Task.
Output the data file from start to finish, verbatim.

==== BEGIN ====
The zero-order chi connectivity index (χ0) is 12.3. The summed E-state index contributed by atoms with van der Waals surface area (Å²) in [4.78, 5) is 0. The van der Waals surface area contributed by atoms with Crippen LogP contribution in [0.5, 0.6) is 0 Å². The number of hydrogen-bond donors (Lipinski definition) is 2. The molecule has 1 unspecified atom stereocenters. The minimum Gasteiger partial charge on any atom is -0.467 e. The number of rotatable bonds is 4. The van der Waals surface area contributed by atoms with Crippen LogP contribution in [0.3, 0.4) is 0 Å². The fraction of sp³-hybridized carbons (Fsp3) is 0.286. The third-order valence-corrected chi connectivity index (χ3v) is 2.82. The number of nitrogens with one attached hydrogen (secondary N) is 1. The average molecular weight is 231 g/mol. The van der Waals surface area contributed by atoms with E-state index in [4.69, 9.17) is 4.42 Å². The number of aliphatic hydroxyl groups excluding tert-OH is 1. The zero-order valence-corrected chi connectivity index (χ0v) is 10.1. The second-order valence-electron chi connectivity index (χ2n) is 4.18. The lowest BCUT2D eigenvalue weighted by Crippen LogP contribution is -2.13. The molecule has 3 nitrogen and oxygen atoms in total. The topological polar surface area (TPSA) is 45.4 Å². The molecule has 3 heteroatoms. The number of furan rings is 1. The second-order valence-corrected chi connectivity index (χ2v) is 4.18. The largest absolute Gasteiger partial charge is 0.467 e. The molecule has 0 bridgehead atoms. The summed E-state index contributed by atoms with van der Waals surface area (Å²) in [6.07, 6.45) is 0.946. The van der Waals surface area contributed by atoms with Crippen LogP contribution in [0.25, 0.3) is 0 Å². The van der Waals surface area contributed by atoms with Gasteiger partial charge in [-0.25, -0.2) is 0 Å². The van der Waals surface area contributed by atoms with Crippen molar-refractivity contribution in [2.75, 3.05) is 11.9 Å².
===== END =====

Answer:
The zero-order chi connectivity index (χ0) is 12.3. The summed E-state index contributed by atoms with van der Waals surface area (Å²) in [4.78, 5) is 0. The van der Waals surface area contributed by atoms with Crippen LogP contribution in [0.5, 0.6) is 0 Å². The number of hydrogen-bond donors (Lipinski definition) is 2. The molecule has 1 unspecified atom stereocenters. The minimum Gasteiger partial charge on any atom is -0.467 e. The number of rotatable bonds is 4. The van der Waals surface area contributed by atoms with Crippen LogP contribution in [0.3, 0.4) is 0 Å². The fraction of sp³-hybridized carbons (Fsp3) is 0.286. The third-order valence-corrected chi connectivity index (χ3v) is 2.82. The number of nitrogens with one attached hydrogen (secondary N) is 1. The average molecular weight is 231 g/mol. The van der Waals surface area contributed by atoms with E-state index in [4.69, 9.17) is 4.42 Å². The number of aliphatic hydroxyl groups excluding tert-OH is 1. The zero-order valence-corrected chi connectivity index (χ0v) is 10.1. The second-order valence-electron chi connectivity index (χ2n) is 4.18. The lowest BCUT2D eigenvalue weighted by Crippen LogP contribution is -2.13. The molecule has 3 nitrogen and oxygen atoms in total. The topological polar surface area (TPSA) is 45.4 Å². The molecule has 3 heteroatoms. The number of furan rings is 1. The second-order valence-corrected chi connectivity index (χ2v) is 4.18. The largest absolute Gasteiger partial charge is 0.467 e. The molecule has 0 bridgehead atoms. The summed E-state index contributed by atoms with van der Waals surface area (Å²) in [6.07, 6.45) is 0.946. The van der Waals surface area contributed by atoms with Crippen LogP contribution in [0.25, 0.3) is 0 Å². The van der Waals surface area contributed by atoms with Gasteiger partial charge in [-0.25, -0.2) is 0 Å². The van der Waals surface area contributed by atoms with Crippen molar-refractivity contribution in [2.75, 3.05) is 11.9 Å².